Why Become a Music Professor?

It can seem at times that the path to becoming a music professor is quite long and difficult, and that in the end it might even turn out to not be worthwhile. Why is this so?

Here, for example, is a link to Sarah Schmalenberger’s brilliant review of musicologist Henry Kingsbury’s recent book that paints an unprecedentedly bleak picture of the field of ethnomusicology (p. 38):

Regardless of the extent to which Kingsbury’s account may (or may not) turn out to be very reliable, his tragic reflections provide unusually penetrating insights into the kinds of formidable challenges that are too often encountered during the early stages of an academic career in music. Such writings are certainly not for the faint of heart, and should be approached with the same kind of cautious skepticism reserved for other books in a similar vein, such as Mozart in the Jungle. Still, there is something to be learned from this genre, as long as it does not inspire prejudice or paranoia among its readers, especially for those who would otherwise enter academia with naïve expectations. This genre also provides important food for thought as one strives to envision improved policies and procedures for academic governance, management, and evaluation that might prevent the recurrence of perceived injustices, whether real or merely imagined. All devoted music teachers should be given good reason to feel genuinely appreciated by their superiors and peers, and all should also give (and be given) the benefit of the doubt, rather than allowing differences to turn into destructive hostility.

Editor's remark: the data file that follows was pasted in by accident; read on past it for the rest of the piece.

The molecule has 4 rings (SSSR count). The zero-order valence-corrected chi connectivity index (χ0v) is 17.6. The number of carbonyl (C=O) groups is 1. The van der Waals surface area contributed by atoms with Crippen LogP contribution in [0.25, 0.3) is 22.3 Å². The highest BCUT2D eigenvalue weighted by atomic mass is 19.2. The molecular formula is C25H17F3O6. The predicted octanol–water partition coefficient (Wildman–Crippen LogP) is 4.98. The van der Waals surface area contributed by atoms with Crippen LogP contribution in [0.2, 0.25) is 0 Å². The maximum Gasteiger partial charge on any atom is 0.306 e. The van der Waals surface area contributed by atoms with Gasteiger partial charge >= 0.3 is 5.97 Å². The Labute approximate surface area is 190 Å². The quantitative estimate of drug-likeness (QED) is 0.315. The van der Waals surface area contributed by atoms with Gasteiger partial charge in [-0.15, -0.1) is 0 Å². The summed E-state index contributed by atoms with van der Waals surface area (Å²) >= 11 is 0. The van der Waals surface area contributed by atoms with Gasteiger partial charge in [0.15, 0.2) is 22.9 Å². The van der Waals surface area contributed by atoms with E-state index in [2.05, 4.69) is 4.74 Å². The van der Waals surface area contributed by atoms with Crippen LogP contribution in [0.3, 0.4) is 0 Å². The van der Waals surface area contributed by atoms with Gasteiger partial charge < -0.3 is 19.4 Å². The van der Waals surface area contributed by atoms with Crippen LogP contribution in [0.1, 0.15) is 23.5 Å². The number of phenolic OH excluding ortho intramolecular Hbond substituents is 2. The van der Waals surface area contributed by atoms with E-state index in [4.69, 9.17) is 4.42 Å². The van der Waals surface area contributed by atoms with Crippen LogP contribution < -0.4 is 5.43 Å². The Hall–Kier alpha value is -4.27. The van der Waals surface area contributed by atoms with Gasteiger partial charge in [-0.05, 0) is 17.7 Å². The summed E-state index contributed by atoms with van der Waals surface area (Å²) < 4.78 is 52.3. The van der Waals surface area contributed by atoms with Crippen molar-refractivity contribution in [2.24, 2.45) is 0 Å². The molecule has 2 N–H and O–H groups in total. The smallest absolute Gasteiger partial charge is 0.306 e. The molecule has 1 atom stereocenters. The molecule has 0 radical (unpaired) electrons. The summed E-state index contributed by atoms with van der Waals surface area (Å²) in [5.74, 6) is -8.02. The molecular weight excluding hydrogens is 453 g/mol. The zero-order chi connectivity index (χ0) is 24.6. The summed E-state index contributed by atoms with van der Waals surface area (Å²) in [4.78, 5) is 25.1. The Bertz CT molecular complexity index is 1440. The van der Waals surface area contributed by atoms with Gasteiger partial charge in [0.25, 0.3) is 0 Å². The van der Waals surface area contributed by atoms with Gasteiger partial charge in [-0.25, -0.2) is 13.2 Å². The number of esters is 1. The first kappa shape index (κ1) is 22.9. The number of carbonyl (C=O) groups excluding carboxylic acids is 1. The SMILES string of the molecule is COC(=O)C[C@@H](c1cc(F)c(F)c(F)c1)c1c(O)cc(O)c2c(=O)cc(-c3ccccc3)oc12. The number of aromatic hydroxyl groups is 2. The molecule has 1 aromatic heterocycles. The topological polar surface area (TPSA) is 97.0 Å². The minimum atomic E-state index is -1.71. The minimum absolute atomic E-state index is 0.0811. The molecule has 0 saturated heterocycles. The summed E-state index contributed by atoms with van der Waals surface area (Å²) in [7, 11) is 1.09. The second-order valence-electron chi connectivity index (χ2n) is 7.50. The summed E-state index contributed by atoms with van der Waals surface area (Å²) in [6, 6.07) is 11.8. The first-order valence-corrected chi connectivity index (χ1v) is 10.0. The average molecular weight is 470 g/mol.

It seems best to keep in mind that despite the kinds of challenges discussed by Schmalenberger and Kingsbury (from different perspectives), there are obvious signs of improvement within higher education music programs throughout much of the world, and many find that after enduring some difficulties the teaching, performing, and researching of music becomes a highly enjoyable and fulfilling profession. There are still many good reasons to become a music professor, and many prospective colleagues in the field of music who are genuinely admirable people.
* Music professors make a positive difference by helping others to better understand music and enjoy participation in musical activities, as well as by advancing their art form.

* Music professors also expand musical knowledge through research, and devise new ways to more effectively create and share music.

Here is a link to a helpful article on "employability" in the field of music:

Here is a link to an article that, although a bit simplistic at times, makes some useful points regarding the process of becoming a music professor. Its contents are particularly relevant to prospective teachers of music performance:

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